Walz signs recreational marijuana bill into law

Walz signs recreational marijuana bill into law

Walz signs recreational marijuana bill into law

Possibly the most talked about bill during this year’s legislative session, the recreational marijuana bill, was signed into law on Tuesday.

Joined by state lawmakers and other advocates, including former Gov. Jesse Ventura, Gov. Tim Walz signed the legislation during a ceremony at the State Capitol to make Minnesota the 23rd state to legalize recreational marijuana.

“Jimi Hendrix is looking down on Minnesota smiling today,” Ventura said while pumping his fist.

Ventura proposed legalizing recreational marijuana 25 years ago when running for governor and during his four years as governor. Most viewed his position on the issue as extreme. What changed in 25 years? Ventura says Minnesotans are more educated about cannabis.

“And not listening to and watching performances like Reefer Madness on TV and things of that nature,” Ventura said at a news conference packed with legal marijuana supporters in the Governor’s Reception Room. “The propaganda that went on about cannabis all these years.”

The bill made it through 13 committees at the Legislature, as well as numerous hearings and a conference committee before the session ended last week, and was one of the DFL’s biggest priorities going into the year.

RELATED: Celebration over cannabis law prompts warnings, reminders for responsible use

“I’m really proud Minnesota is taking a step forward and trying something new,” said Sen. Lindsey Port, DFL-Burnsville, who authored the bill in the Senate while noting that prohibition never worked.

House bill author Rep. Zack Stephenson, DFL-Coon Rapids, said legalizing recreational marijuana was one of the top issues he heard about during the 2022 campaign. “People would say, ‘It’s time.’ Let’s do this. Our current laws are doing more harm than good.”

Once it takes effect on Aug. 1, the legislation will allow Minnesotans who are 21 and older to have up to 2 ounces of cannabis flower, 8 grams of concentrate and 800 milligrams of edible products, as well as up to two pounds of cannabis flower at a private residence.

Lawmakers agreed on a 10% tax for marijuana products.

The other big part of the legislation is the expungement of past misdemeanor marijuana-related convictions for Minnesotans. However, the Minnesota Bureau of Criminal Apprehension (BCA) estimates it will take until August 2024 to erase all of those convictions.

Because of the complexity of everything in the legislation and the work it will take to set up the new Office of Cannabis Management, certain parts will take some time. Retail marijuana sales aren’t expected to start until 2025 and expungements could take even longer.

Gov. Walz says he’s confident the state will get this right.

“We’ve got 50 years of folks we’ve been arresting and getting records on them; it’s not going to unwind immediately,” Walz said.

“It’s going to take a bit of time to get this up and going,” the governor added. “Getting some people into positions to be able to run this, but I assure Minnesotans a lot of thought has gone into this.”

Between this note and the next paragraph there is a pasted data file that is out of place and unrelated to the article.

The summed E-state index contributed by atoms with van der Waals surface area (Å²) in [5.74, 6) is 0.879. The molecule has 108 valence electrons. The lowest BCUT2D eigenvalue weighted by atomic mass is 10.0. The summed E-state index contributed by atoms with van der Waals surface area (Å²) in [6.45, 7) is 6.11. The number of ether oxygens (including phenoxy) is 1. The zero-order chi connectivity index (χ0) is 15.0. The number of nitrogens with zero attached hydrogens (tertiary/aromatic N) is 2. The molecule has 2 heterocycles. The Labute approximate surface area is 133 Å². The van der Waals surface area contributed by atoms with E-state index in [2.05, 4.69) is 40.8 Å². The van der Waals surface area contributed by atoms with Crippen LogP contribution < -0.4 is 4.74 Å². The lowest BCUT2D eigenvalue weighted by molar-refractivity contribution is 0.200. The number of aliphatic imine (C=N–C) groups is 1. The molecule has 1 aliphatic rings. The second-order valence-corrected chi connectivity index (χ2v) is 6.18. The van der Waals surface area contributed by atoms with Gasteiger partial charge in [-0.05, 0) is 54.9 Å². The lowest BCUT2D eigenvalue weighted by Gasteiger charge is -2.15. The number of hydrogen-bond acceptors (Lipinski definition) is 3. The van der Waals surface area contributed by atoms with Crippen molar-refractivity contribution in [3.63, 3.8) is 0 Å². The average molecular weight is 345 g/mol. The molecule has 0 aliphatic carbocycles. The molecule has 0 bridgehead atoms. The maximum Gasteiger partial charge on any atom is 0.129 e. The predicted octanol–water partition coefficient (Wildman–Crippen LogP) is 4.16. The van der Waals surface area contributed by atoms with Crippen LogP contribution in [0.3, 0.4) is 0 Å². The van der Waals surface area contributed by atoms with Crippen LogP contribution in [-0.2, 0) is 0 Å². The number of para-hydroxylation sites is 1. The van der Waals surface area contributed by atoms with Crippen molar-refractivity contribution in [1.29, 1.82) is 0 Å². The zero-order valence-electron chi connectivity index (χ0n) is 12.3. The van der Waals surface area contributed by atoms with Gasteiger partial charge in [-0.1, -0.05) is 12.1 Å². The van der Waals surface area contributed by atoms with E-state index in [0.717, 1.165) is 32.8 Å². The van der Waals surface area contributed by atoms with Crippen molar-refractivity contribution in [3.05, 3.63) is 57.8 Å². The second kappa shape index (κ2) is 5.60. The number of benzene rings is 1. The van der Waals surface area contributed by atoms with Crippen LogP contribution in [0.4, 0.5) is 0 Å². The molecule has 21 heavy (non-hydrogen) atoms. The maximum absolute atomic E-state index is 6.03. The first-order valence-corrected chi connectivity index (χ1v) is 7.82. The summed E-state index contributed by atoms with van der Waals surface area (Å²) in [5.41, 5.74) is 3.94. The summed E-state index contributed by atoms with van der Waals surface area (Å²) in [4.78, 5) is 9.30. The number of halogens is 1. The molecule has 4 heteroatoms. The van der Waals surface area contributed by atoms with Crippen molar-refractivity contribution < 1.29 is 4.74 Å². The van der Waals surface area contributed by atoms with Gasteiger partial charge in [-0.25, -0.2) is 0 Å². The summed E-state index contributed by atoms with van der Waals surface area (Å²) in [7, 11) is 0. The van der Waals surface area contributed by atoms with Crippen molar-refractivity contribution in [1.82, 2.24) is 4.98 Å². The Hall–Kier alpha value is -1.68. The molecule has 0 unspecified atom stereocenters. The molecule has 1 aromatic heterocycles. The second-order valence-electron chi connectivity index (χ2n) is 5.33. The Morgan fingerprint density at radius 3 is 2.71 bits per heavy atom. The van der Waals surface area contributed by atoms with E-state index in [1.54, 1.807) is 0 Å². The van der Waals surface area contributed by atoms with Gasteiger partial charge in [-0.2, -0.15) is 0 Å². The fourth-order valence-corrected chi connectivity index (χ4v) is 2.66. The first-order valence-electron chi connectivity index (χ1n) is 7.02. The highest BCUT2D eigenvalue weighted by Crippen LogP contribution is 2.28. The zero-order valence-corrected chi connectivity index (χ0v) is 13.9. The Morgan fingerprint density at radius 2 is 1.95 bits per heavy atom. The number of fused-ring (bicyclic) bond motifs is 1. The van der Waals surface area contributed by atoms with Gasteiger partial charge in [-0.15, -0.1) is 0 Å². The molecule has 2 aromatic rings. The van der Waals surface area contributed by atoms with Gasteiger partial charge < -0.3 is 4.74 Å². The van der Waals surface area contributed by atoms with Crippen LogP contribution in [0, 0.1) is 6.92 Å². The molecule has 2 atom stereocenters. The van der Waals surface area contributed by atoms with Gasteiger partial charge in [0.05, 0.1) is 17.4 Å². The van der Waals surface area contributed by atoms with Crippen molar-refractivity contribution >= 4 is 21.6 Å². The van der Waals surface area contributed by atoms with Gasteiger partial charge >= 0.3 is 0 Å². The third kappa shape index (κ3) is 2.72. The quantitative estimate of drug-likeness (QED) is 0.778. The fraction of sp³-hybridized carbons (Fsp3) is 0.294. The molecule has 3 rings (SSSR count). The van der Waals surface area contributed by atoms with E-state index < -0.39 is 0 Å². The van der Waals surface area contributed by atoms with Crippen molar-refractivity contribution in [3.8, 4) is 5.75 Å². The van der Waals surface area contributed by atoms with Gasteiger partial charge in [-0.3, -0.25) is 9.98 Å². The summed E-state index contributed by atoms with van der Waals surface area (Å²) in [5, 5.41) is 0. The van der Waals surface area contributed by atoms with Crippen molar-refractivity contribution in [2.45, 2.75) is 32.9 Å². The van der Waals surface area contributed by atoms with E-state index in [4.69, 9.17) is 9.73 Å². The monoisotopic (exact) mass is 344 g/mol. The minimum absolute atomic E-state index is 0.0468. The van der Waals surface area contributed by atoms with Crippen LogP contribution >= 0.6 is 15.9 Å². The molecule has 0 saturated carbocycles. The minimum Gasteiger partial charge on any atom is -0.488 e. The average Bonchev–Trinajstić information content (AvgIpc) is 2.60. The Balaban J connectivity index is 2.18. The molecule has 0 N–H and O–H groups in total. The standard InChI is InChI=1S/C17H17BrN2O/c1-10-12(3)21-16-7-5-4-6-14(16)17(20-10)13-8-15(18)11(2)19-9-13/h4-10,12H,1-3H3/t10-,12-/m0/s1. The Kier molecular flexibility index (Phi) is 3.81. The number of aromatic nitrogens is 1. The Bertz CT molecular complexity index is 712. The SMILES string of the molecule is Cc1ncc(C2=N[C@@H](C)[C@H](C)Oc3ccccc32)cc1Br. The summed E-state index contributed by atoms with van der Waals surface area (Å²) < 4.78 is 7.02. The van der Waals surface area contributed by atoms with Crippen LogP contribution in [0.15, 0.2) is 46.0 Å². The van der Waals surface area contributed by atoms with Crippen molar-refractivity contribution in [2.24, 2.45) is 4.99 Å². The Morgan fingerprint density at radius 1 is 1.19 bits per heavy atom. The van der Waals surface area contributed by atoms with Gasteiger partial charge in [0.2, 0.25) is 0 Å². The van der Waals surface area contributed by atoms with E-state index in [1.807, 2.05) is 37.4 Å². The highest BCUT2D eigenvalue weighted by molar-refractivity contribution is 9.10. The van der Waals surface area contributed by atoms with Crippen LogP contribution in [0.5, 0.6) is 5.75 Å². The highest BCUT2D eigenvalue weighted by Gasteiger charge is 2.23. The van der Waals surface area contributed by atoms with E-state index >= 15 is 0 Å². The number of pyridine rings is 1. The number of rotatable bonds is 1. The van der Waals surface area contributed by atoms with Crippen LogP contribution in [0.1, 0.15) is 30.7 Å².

A spokesperson for the BCA says the agency estimates more than 66,000 previous charges are eligible for expungement and a total of 230,000 felony records are eligible for review by the newly created Cannabis Expungement Board.

The agency plans to work with a vendor over the coming year to develop system changes that will automatically expunge appropriate records. However, the expungements aren’t expected to start for around a year.

“Even though the intention is to provide relief as soon as possible, what we have found in other states across the nation is that automatic doesn’t always mean automatic,” Jana Hrdinov√°, the administrative director of the Drug Enforcement and Policy Center at The Ohio State University, told 5 EYEWITNESS NEWS.

Hrdinov√° said Minnesota’s law is more progressive than some other states because the state is handling the expungement process and isn’t requiring people to petition the court to clean their record.

“It’s going to help a lot of people. We know, for better, for worse, that criminal records are used to deny people jobs, housing,” Jon Geffen, director at The Legal Revolution Law Firm, said of the law.

Supporters of the new law remind Minnesotans that driving while impaired by marijuana will still be illegal. The bill also includes $15 million to educate law enforcement on how to spot drivers impaired from marijuana use. No reliable roadside test currently exists.

The Bureau of Alcohol, Tobacco, Firearms, and Explosives (ATF) also noted that marijuana is still not legalized federally, which means Minnesotans still won’t be able to legally ship, transport, receive or have any guns or ammunition if they use marijuana.

“Until marijuana is legalized federally, firearms owners and possessors should be mindful that it remains federally illegal to mix marijuana with firearms and ammunition,” ATF’s Acting Special Agent in Charge Jeff Reed, of the St. Paul Field Division, said. “As regulators of the firearms industry and enforcers of firearms laws, we felt it was important to remind Minnesotans of this distinction as the marijuana laws adjust here in the State of Minnesota.”

The state’s Office of Cannabis Management website is already active and has more information for Minnesotans here.

See the status of all the high-profile bills we’ve followed throughout the session with KSTP’s Legislative Tracker.

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